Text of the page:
The big day is almost here and you’re ready to take your belongings – both big and small – to your new residence. Packing is nearly complete, but there’s still your basement filled with various balls, Frisbees, pucks and sports equipment. You don’t want to leave all that gear behind, even if you haven’t touched it in years. Here’s a guide to packing up your old sports gear before the big move.
1. Organize your belongings by activity
After you determine which belongings you’d like to bring, organize them by activity. For example, a baseball bat, catcher’s mitt and your faded Chicago Cubs cap can go together in a single package. Meanwhile, you’ll definitely want to avoid packing your autographed Larry Bird basketball with the worn-out, dusty disc you used during your days as an ultimate Frisbee player in the same box.
Certain items are heavier than others, and extremely large items – such as your cemented-in basketball hoop – might not be able to go to your new residence. However, you may be able to take equipment like your regulation-size hockey net apart, and if you do, make sure you keep every piece so you can properly reassemble it.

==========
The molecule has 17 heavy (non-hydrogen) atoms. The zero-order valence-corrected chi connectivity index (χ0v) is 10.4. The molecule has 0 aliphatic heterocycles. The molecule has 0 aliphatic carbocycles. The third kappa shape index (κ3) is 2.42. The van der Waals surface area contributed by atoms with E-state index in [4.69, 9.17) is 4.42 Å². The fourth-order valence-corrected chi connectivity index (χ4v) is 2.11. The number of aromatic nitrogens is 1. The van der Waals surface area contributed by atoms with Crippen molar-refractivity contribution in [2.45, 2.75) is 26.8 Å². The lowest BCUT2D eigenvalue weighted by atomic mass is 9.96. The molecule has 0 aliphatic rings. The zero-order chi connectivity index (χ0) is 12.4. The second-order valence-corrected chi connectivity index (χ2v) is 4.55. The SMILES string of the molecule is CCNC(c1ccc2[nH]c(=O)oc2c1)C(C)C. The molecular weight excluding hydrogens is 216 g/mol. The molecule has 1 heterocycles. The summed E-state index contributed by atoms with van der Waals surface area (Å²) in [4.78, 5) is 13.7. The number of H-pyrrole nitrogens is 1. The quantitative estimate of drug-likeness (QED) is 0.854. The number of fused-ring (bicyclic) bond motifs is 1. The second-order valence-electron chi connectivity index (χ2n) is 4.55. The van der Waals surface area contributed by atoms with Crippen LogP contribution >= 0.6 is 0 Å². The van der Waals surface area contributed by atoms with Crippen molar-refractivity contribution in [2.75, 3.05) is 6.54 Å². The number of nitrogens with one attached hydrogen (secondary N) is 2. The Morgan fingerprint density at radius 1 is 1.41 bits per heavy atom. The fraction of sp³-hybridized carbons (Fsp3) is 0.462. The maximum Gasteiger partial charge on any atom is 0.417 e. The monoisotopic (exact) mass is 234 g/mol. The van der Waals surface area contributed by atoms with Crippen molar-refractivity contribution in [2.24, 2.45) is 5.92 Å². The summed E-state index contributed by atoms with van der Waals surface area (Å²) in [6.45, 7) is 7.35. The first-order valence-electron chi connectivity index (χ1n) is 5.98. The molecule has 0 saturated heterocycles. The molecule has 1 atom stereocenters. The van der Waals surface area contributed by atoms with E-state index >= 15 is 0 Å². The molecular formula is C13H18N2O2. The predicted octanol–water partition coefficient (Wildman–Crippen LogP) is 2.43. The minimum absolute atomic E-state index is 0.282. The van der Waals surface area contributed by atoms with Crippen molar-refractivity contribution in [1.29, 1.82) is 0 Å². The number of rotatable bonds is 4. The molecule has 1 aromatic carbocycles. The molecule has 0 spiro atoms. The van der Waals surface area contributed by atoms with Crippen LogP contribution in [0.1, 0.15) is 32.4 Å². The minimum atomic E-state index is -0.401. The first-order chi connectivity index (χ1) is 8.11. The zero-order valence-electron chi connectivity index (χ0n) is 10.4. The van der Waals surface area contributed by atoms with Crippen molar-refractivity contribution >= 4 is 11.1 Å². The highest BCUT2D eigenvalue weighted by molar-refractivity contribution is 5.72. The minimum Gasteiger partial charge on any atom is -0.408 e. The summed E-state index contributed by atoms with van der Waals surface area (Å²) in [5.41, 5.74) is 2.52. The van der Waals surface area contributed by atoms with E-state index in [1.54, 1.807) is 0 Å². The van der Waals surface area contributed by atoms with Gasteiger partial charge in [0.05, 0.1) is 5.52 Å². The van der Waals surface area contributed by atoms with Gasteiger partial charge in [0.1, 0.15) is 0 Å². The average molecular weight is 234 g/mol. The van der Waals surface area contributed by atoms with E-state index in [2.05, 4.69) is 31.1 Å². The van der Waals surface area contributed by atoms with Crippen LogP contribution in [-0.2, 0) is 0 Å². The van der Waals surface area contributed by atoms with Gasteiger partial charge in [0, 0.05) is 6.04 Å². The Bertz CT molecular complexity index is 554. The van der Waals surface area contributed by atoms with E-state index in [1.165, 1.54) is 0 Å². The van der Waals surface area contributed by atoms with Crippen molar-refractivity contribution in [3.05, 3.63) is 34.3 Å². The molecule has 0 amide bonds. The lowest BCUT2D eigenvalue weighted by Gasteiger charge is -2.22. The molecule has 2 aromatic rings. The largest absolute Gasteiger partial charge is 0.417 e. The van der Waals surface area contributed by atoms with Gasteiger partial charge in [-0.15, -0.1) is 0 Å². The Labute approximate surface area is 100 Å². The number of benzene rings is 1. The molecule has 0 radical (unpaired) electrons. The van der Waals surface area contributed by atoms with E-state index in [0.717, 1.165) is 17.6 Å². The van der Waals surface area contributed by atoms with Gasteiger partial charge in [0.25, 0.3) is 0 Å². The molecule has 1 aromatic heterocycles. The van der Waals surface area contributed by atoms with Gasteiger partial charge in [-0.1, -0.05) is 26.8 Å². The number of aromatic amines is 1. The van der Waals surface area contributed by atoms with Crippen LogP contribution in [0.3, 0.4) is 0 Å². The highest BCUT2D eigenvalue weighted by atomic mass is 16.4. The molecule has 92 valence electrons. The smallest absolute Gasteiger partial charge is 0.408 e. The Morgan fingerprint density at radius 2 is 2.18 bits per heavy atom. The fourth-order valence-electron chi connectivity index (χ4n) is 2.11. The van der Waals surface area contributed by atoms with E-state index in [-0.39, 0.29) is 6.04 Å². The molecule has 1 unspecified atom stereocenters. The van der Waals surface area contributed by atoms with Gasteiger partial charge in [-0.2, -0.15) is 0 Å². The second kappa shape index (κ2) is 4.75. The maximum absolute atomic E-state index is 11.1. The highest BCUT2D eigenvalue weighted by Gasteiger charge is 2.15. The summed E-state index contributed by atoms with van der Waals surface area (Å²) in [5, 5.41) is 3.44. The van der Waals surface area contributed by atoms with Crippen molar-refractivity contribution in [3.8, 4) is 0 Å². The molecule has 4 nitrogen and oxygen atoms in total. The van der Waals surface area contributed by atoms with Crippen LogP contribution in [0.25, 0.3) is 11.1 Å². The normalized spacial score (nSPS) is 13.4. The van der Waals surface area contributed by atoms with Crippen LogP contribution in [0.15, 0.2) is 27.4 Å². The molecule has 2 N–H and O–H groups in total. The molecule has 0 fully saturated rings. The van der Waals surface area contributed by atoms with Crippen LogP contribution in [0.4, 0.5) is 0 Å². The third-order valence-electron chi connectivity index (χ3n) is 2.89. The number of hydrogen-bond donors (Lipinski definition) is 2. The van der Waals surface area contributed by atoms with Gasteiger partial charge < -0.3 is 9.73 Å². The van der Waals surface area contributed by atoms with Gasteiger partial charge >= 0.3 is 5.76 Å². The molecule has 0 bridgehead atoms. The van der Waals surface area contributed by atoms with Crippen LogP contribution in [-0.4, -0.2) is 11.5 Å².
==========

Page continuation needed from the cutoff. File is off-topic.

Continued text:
2. Use packing supplies based on size and weight
Baseballs, footballs and other small items can easily be placed into moving boxes. Various materials like bubble wrap and packing peanuts can protect fragile sports equipment and ensures that it can stay safe during your trip.
Use boxes that will properly support large possessions. A small cardboard box is unlikely to support your heavy high school shot put, but it could be used to carry lightweight trophies from your glory days on the track and field team. Be logical, and if an item looks like it’s too big or heavy for a box, find a package that provides sufficient support.
3. Label every box
Getting to your new home and having every box labeled makes it easier to unpack. You might be able to easily store your sports gear in a basement, garage or shed, depending on where your residence is located, and it could maintain its quality for years.
Additionally, few things are worse than transporting a heavy box of sports equipment upstairs only to find that you’ve misread the label, so make sure that every label is easy to read.